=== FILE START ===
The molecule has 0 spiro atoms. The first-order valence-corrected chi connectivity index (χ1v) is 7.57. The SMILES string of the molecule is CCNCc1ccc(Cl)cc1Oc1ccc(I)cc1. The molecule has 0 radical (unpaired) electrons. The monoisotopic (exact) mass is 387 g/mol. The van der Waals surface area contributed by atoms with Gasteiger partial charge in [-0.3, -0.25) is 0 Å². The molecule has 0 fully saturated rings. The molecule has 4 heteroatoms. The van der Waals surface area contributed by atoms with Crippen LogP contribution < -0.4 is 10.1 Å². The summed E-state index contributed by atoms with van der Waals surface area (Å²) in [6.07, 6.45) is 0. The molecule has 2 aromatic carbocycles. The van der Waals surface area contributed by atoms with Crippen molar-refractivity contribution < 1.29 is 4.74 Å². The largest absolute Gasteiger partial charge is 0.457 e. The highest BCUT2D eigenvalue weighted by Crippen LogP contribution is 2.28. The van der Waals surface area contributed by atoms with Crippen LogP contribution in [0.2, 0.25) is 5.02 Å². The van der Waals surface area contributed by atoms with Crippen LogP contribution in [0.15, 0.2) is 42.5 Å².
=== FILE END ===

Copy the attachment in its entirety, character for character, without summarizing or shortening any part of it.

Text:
The molecule has 0 spiro atoms. The first-order valence-corrected chi connectivity index (χ1v) is 7.57. The SMILES string of the molecule is CCNCc1ccc(Cl)cc1Oc1ccc(I)cc1. The molecule has 0 radical (unpaired) electrons. The monoisotopic (exact) mass is 387 g/mol. The van der Waals surface area contributed by atoms with Gasteiger partial charge in [-0.3, -0.25) is 0 Å². The molecule has 0 fully saturated rings. The molecule has 4 heteroatoms. The van der Waals surface area contributed by atoms with Crippen LogP contribution < -0.4 is 10.1 Å². The summed E-state index contributed by atoms with van der Waals surface area (Å²) in [6.07, 6.45) is 0. The molecule has 2 aromatic carbocycles. The van der Waals surface area contributed by atoms with Crippen molar-refractivity contribution < 1.29 is 4.74 Å². The largest absolute Gasteiger partial charge is 0.457 e. The highest BCUT2D eigenvalue weighted by Crippen LogP contribution is 2.28. The van der Waals surface area contributed by atoms with Crippen LogP contribution in [0.2, 0.25) is 5.02 Å². The van der Waals surface area contributed by atoms with Crippen LogP contribution in [0.15, 0.2) is 42.5 Å².